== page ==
Another election season looms in Del Norte County. Soon voters will be filling spots on the City Council, Harbor Commission and School Board. They'll settle the runoff for district attorney and choose a new county auditor.
These are nonpartisan races, which affords an excellent opportunity for locals to truly engage the issues at hand if only they can resist the temptation to replicate what they see happening in Washington, D.C., and Sacramento.
It's hard to remember more bitter political divisions than the ones at play now in our national and state capitals. In fact, it's becoming easy to forget that all of us, Republicans, Democrats, what-have-you, are striving for the same things: a healthier economy and the individual freedom to enjoy it as we see fit as Americans.
Instead, party-line dogma prevails. In D.C., that means the minority party opposes anything the majority proposes. It's an atmosphere so partisan that it's easy to imagine a cycle in which the minority party actually hopes for short-term failure so that it can regain power; after which the new minority party will hope for failure so that it can regain power.
Don't be so cynical as to think it's always been that way. For much of American history, political leaders have been willing to cross the aisle and seek nonpartisan solutions to our problems. We can insist on a return to those more-productive times, or we can continue to sink into our own partisan camps.
If the atmosphere weren't so poisoned, issues like a proposed mosque near Ground Zero in New York City would not become litmus tests for our perceived loyalties. C'mon folks, this isn't a tough one to find middle ground on: Of course we should preserve the constitutional right to freedom of religion by allowing the mosque. At the same time, of course the Muslim leaders pushing the proposal should find somewhere else to build it. If they don't, they deserve criticism for their monumental insensitivity. Then we move on, letting it become one more symbol to the world that America truly is the land of the free.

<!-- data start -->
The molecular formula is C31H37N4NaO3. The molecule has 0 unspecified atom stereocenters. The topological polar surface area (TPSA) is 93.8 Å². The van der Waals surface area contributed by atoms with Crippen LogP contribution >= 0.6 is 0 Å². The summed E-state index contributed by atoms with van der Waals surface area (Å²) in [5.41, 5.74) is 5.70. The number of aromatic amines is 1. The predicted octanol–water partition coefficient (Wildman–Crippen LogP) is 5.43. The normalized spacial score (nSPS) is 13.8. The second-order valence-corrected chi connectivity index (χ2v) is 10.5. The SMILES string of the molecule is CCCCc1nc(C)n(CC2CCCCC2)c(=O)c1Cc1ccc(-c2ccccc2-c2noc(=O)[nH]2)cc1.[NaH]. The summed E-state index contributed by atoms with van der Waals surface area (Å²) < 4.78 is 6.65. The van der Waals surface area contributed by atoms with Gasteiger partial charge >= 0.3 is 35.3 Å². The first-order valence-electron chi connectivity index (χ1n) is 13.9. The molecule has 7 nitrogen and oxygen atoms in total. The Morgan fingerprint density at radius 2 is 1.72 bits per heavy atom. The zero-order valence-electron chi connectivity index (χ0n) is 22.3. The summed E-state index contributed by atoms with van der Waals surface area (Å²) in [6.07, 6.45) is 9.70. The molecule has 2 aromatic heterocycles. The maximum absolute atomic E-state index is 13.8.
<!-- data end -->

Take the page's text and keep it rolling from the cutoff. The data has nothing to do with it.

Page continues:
In Sacramento, legislators seem to have perfected the art of non-compromise. Once again, there is no state budget. Once again, we're on the verge of issuing IOUs. Once again, our state employees, including plenty of Del Norters, are getting bounced around by legal battles over furloughs that cut their pay one day and restore it the next.
The only ray of hope comes from polls showing that state voters are likely to pass Proposition 25, which would eliminate the requirement that a two-third's vote of the Legislature is required to pass a budget. That requirement was no doubt established to force a bipartisan approach to budgeting, but since there is no longer any bipartisanship to be found in Sacramento, let the majority rule so that we can at least avoid the dysfunction of having no budget.
That measure is on the Nov. 2 ballot, which brings us back to the local offices that are up for grabs. Let's hear from City Council and Harbor Commission candidates about how to improve our downtown and our waterfront. Let's hear School Board candidates' ideas for preserving and improving pubic education even in the face of budget cuts. Let's hear about how we can better work together.
It's not that Del Norte doesn't have divisive issues of its own, and sometimes they do fester into dysfunction. But let's not emulate what's going on elsewhere in our country. We can do better than that, and a healthy, positive local election season is a good place to start.
- The Daily Triplicate